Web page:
Tell Me a Story
My husband and I both come from a family with a strong military histories. Over the years I have noticed some family member eagerly share stories of their time in the service. While others acknowledge their service, but do not want to talk about it. This phenomenon does not appear to be about what generation they are in or what branch of the military they serve(d) in. This Memorial Day I decided to do a little digging into why this might be. What I found was it may have something to do, among other things, with the way they process grief.
For many Memorial Day brings about memories of family picnics and colorful parades. At the heart of Memorial Day though is a somber day meant to remember those who have fallen in service to our country. It isn’t only veterans that experience this feeling of loss. This profound sadness can be felt, by the friends, family, neighbors, and community members of those who died both military and civilian alike.
Grief is a funny thing. It does not necessarily diminish with time. A person can feel content and happy, and then almost suddenly be beset by feelings of grief from long ago. As disconcerting as this is, it is also perfectly normal. People do not necessarily recover from grief. Instead they learn to adapt to the loss of the individual(s) from their life. Early theories of grief and loss like that of Bowlby (1962) and Parkes (1972) suggested that grief was a predictable orderly pattern of responses to a death. Modern theories understand it is anything but. In fact, there is a multitude of research to support that grief and loss is as much a physical issue as it is an emotional one. It isn’t an orderly one either. Even the widely accepted Kubler Ross model of grief has been criticized for not adequately describing the twists and turns grief can take. Part of the difficulty is that grief happens differently for everyone. The other is, how can you do successful research if in order to do it you must quantify, grief?
Physical Effects of Grief
Researchers are trying. Recent studies look at the physical effects of grief. It has been shown to increase blood pressure, feelings of pain, blood clots, and increase neural activity Additional studies have identified symptoms of headaches or migraines, heart pain, heaviness in the limbs, aches in the neck, back, or skeletal joints, and overall muscular pain in people who have lost a loved one. Even auditory and visual hallucinations of the deceased person are known to occur during the acute phase of grief.
The body’s response to losing a loved one is most comparable to the response it has to stress. Both lead to increased inflammation, and a battered immune system. This worsens already present illnesses and leaves you susceptible to infection. The research shows grief can and does make you sick. A grief trigger can be anything that brings up memories related to your loss. And the more battered and bruised you felt, the less you may want to risk triggering those feelings again.
As you can see bereavement can be complicated, physically and emotionally. So much so that in 2013, the American Psychiatric Association included the diagnosis Persistent Complex Bereavement Disorder in the updated DSM-5. It described Complex Bereavement as “severe and persistent grief and mourning reaction” and placed it under“Other Specified Trauma-and Stressor-Related Disorder”. The APA and it’s associated organizations recognize that not all grief is created equal. Under some circumstances loss goes beyond grief and can be described as traumatic.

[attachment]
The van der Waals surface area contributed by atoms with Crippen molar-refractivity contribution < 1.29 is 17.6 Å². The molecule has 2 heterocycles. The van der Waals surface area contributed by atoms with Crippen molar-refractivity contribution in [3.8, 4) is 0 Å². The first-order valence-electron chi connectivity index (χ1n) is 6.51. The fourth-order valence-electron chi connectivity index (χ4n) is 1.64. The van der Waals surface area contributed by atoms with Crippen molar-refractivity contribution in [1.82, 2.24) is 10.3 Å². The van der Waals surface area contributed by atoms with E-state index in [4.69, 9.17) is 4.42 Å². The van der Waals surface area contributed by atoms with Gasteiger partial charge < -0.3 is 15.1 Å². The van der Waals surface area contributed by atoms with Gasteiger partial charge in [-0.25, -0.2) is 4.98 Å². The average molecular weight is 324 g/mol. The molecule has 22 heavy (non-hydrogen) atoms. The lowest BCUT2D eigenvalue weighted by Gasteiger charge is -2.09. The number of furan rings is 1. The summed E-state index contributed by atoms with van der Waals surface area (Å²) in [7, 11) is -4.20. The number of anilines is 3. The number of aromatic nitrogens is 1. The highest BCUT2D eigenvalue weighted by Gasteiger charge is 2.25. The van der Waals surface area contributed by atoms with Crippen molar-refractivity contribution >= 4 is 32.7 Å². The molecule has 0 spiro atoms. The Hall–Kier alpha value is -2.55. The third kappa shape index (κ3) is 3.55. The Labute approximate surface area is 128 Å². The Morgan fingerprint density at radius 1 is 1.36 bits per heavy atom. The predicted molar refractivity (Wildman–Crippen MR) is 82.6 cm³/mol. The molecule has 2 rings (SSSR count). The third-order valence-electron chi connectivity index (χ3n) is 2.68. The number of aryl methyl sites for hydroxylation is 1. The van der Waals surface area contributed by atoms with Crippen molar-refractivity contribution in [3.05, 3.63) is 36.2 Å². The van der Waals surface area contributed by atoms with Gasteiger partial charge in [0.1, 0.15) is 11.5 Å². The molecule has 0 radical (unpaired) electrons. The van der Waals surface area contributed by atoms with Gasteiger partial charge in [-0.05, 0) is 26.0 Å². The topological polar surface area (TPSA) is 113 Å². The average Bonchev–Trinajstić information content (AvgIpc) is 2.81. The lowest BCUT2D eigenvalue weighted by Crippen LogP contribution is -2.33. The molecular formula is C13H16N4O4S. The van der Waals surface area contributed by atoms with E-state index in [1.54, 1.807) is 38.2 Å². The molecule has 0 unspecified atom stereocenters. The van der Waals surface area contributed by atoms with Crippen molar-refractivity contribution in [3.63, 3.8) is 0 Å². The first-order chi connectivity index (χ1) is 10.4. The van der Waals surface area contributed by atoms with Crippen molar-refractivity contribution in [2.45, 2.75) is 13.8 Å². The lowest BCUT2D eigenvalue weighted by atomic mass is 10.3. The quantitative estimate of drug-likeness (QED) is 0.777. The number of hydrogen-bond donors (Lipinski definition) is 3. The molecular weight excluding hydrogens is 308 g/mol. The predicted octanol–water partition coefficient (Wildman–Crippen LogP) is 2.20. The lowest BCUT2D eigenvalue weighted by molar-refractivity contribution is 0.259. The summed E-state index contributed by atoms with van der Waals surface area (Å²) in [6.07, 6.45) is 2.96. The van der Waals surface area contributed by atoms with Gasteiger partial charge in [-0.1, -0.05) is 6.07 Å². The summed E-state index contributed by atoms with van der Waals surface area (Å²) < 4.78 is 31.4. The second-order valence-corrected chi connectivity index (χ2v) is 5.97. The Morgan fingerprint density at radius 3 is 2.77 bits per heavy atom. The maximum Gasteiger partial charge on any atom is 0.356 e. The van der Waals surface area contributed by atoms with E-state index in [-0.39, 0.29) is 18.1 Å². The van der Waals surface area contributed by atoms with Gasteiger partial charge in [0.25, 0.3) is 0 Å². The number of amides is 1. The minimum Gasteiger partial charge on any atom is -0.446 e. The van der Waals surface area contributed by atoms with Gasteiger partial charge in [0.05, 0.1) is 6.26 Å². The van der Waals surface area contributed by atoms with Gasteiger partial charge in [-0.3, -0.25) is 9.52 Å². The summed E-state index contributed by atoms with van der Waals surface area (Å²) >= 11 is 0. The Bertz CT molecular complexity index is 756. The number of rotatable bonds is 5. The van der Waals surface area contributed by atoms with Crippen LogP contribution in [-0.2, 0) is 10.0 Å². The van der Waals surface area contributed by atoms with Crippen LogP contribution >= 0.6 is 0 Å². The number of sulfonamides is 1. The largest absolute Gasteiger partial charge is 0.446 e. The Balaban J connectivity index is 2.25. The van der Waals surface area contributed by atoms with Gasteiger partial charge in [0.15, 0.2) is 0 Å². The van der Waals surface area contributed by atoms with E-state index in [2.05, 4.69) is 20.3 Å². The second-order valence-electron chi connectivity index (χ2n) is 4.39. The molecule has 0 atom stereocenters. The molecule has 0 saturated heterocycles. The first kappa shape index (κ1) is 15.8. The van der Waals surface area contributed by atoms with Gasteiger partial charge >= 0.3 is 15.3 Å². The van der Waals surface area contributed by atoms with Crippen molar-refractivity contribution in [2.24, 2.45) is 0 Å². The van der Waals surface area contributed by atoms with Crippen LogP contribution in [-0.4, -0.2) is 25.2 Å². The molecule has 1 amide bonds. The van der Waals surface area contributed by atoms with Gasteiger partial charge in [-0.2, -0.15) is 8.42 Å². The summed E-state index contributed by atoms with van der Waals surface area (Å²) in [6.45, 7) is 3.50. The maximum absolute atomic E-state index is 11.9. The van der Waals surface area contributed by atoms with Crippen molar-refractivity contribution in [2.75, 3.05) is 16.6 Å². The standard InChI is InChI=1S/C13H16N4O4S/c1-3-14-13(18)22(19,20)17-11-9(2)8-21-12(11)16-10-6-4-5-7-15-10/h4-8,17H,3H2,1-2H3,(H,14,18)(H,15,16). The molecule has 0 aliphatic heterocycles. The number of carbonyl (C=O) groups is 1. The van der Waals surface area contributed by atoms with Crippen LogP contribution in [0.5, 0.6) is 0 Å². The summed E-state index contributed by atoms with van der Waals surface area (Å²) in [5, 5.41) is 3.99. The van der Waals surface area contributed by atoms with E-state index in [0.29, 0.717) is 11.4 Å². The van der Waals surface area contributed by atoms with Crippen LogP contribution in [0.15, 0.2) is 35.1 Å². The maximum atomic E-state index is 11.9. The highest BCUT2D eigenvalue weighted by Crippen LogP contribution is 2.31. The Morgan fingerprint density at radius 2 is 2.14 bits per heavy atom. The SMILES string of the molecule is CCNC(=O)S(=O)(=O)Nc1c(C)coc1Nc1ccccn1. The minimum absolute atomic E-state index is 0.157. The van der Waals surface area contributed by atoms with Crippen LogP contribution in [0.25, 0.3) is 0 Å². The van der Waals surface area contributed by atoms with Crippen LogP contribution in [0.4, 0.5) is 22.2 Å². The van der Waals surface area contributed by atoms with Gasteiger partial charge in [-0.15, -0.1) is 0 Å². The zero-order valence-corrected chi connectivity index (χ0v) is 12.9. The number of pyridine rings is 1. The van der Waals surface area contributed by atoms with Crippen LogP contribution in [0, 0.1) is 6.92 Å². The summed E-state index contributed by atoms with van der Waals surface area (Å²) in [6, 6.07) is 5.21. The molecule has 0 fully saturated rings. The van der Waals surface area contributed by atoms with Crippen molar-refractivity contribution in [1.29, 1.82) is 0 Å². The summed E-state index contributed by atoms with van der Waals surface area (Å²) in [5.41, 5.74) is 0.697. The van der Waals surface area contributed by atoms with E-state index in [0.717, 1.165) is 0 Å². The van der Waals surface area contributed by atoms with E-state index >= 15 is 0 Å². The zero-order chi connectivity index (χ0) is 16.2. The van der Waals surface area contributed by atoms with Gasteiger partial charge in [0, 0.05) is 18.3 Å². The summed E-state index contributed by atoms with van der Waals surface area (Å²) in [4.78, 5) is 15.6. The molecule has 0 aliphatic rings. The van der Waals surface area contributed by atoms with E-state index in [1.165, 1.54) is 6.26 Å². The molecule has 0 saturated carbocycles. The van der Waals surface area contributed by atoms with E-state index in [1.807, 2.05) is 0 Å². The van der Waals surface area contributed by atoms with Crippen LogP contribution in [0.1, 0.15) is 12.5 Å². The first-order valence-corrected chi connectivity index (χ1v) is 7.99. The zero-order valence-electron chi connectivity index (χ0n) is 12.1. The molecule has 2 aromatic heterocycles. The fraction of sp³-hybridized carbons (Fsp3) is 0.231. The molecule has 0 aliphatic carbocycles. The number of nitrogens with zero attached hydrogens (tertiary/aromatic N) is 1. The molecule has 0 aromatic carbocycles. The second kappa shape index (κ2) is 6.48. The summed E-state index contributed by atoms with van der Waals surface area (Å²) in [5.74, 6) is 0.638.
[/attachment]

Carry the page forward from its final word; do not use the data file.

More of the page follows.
So when does bereavement cross the line into complicated? Well, it is different for everyone. Some risk factors include feelings of guilt or self-blame, thinking you did something wrong or could have prevented the death, bitterness about the loss, a premature, sudden, violent, or unexpected loss, and a close or dependent relationship to the deceased person. Thinking back to our veterans it isn’t surprising that some don’t want to talk about their experiences. Many of the risk factors for complicated grief are a harsh reality of military life. Talking about these events can trigger the grief response and it can be intense.
Sometimes it is Okay Not to Talk
In the military service members are taught to be physically and mentally strong. Their lives, and the lives of their fellow members depend on it. This mentality often follows them into their civilian life. Regardless of what is going on now, they take pride in their time in the service and see carrying the sometimes traumatic memories they have as honoring those they have lost. Some mourn those losses through sharing stories, and other’s keep them quietly close to their heart.
Though their is room for more research what we know about the process of grief is that there is no one right way to do it. So this Memorial Day, if you encounter a Veteran, military member, or Gold Star family take the time to stop and thank them for their sacrifice. If they want to share a story take a moment to listen. If they do not, understand that decision and quietly thank them for enduring something the rest of us could not image. Even if we can not all understand the impact serving in the military has on someone we can be grateful for their choice to do it, and for those who lost their lives in service to our country.
Tags: bereavement, Grief, loss, memorial day, mourning